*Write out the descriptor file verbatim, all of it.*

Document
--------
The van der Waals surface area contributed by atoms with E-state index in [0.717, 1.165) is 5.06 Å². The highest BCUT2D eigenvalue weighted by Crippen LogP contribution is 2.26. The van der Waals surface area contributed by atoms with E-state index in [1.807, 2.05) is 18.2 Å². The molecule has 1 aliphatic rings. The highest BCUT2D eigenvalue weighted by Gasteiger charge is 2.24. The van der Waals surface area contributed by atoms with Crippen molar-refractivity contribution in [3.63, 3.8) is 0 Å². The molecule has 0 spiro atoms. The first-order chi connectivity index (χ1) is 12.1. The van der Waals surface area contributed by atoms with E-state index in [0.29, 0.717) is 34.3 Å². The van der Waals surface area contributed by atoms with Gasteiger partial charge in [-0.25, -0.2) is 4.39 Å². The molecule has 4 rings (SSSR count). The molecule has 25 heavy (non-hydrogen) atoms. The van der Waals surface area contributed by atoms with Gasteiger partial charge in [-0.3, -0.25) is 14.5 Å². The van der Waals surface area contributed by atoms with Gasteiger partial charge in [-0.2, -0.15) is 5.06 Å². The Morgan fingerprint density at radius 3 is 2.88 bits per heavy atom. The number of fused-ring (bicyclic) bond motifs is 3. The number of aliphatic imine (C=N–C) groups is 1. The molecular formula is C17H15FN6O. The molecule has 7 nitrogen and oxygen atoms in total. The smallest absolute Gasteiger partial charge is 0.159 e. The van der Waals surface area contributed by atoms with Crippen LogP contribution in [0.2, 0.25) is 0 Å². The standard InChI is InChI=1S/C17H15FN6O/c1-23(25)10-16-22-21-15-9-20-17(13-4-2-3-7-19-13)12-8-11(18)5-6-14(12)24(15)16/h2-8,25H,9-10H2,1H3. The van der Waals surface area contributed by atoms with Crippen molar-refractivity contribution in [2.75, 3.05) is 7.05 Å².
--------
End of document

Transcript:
The van der Waals surface area contributed by atoms with E-state index in [0.717, 1.165) is 5.06 Å². The highest BCUT2D eigenvalue weighted by Crippen LogP contribution is 2.26. The van der Waals surface area contributed by atoms with E-state index in [1.807, 2.05) is 18.2 Å². The molecule has 1 aliphatic rings. The highest BCUT2D eigenvalue weighted by Gasteiger charge is 2.24. The van der Waals surface area contributed by atoms with Crippen molar-refractivity contribution in [3.63, 3.8) is 0 Å². The molecule has 0 spiro atoms. The first-order chi connectivity index (χ1) is 12.1. The van der Waals surface area contributed by atoms with E-state index in [0.29, 0.717) is 34.3 Å². The van der Waals surface area contributed by atoms with Gasteiger partial charge in [-0.25, -0.2) is 4.39 Å². The molecule has 4 rings (SSSR count). The molecule has 25 heavy (non-hydrogen) atoms. The van der Waals surface area contributed by atoms with Gasteiger partial charge in [-0.3, -0.25) is 14.5 Å². The van der Waals surface area contributed by atoms with Gasteiger partial charge in [-0.2, -0.15) is 5.06 Å². The Morgan fingerprint density at radius 3 is 2.88 bits per heavy atom. The number of fused-ring (bicyclic) bond motifs is 3. The number of aliphatic imine (C=N–C) groups is 1. The molecular formula is C17H15FN6O. The molecule has 7 nitrogen and oxygen atoms in total. The smallest absolute Gasteiger partial charge is 0.159 e. The van der Waals surface area contributed by atoms with Crippen LogP contribution in [0.2, 0.25) is 0 Å². The standard InChI is InChI=1S/C17H15FN6O/c1-23(25)10-16-22-21-15-9-20-17(13-4-2-3-7-19-13)12-8-11(18)5-6-14(12)24(15)16/h2-8,25H,9-10H2,1H3. The van der Waals surface area contributed by atoms with Crippen molar-refractivity contribution in [2.75, 3.05) is 7.05 Å².